Date of Award
Master of Science (MS)
Special Education and Communication Disorders
John E. Christiensen
John W. Hill
The child’s behavioral and communicative skills are comprised of verbal and nonverbal components. The importance of a nonverbal context for smooth communication and interaction is often only evident when it is absent or defective, such as in children with severe behavioral disorders (autistic, schizophrenic). Actions and the way of saying things, rather than words, are essentially important since they are used deliberately or inadvertently to convey feelings or attitudes and determine the effectiveness of social and working relationships.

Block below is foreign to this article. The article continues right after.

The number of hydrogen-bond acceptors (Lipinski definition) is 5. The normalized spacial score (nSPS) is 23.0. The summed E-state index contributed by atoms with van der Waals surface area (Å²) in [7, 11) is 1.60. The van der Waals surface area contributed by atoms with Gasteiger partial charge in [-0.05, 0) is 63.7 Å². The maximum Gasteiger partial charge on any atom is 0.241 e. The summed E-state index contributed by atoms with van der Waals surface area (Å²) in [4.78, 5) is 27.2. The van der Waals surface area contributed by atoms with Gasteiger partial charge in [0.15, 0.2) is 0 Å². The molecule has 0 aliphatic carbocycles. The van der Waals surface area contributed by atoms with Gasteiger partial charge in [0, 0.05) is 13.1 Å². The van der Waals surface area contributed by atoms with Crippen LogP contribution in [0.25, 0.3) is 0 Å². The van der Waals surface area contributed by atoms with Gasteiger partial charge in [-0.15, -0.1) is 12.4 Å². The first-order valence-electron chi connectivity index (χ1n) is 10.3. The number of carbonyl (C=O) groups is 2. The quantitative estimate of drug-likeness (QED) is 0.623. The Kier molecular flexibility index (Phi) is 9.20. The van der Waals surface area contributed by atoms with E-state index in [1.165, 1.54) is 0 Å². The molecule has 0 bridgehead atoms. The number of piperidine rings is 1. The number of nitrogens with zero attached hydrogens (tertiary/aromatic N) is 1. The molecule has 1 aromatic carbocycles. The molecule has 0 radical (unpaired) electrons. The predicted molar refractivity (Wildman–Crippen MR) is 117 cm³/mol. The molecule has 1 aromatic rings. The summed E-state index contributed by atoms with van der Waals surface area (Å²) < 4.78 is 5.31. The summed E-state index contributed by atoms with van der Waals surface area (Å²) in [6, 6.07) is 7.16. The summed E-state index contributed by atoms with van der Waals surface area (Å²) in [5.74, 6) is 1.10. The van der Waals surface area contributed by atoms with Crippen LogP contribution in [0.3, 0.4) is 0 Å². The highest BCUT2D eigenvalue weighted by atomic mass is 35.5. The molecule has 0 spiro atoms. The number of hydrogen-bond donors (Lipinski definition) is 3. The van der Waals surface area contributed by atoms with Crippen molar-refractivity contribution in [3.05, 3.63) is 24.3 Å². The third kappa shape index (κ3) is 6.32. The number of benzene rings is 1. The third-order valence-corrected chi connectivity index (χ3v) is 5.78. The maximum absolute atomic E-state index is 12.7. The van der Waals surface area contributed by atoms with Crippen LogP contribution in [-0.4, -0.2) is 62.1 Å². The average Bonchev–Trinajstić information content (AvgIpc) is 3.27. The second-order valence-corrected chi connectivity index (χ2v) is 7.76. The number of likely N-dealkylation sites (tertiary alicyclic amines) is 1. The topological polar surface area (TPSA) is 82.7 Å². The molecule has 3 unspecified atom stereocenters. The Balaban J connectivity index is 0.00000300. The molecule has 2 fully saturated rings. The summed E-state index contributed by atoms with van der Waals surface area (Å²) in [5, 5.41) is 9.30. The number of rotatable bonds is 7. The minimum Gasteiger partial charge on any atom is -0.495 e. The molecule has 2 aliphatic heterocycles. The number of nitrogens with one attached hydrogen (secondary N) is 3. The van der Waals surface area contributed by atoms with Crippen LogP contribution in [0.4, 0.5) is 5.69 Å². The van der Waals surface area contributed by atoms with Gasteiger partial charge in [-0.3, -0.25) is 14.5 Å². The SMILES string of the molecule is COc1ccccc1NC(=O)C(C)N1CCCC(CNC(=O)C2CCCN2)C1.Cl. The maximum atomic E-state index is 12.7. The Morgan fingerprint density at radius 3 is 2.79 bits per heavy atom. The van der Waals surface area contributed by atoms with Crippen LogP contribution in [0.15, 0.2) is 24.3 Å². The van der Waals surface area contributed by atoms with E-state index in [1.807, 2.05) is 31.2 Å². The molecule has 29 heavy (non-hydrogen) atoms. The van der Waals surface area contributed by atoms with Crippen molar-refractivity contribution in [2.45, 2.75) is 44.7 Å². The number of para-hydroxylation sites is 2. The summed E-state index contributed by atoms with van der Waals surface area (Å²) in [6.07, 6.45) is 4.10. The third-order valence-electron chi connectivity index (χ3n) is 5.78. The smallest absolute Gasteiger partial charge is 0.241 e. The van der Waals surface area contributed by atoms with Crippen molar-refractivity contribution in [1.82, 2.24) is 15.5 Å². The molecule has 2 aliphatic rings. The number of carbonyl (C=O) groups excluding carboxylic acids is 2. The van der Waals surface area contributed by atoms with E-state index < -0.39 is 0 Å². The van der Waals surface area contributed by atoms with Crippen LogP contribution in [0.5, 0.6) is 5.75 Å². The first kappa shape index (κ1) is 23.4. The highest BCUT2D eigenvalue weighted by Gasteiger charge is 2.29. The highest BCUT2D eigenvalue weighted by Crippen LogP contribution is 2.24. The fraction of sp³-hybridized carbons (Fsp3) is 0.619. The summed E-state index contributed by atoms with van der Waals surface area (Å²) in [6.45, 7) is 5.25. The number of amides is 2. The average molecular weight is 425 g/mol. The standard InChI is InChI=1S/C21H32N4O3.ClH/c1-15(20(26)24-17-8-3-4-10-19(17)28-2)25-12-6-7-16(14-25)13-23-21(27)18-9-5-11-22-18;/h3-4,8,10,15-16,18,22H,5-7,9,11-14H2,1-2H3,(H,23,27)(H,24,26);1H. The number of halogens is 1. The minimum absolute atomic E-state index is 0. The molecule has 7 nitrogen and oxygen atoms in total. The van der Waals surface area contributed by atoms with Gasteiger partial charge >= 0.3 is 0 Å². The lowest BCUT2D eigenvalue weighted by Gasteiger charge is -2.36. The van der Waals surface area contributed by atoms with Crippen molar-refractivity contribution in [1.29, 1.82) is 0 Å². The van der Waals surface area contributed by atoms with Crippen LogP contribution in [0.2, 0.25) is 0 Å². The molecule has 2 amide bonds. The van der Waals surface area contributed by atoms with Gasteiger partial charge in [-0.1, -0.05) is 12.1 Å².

Rudolph, Christine, "Amounts of nonverbal behavior in students labeled behaviorally impaired and comparison students" (1985). Student Work. 179.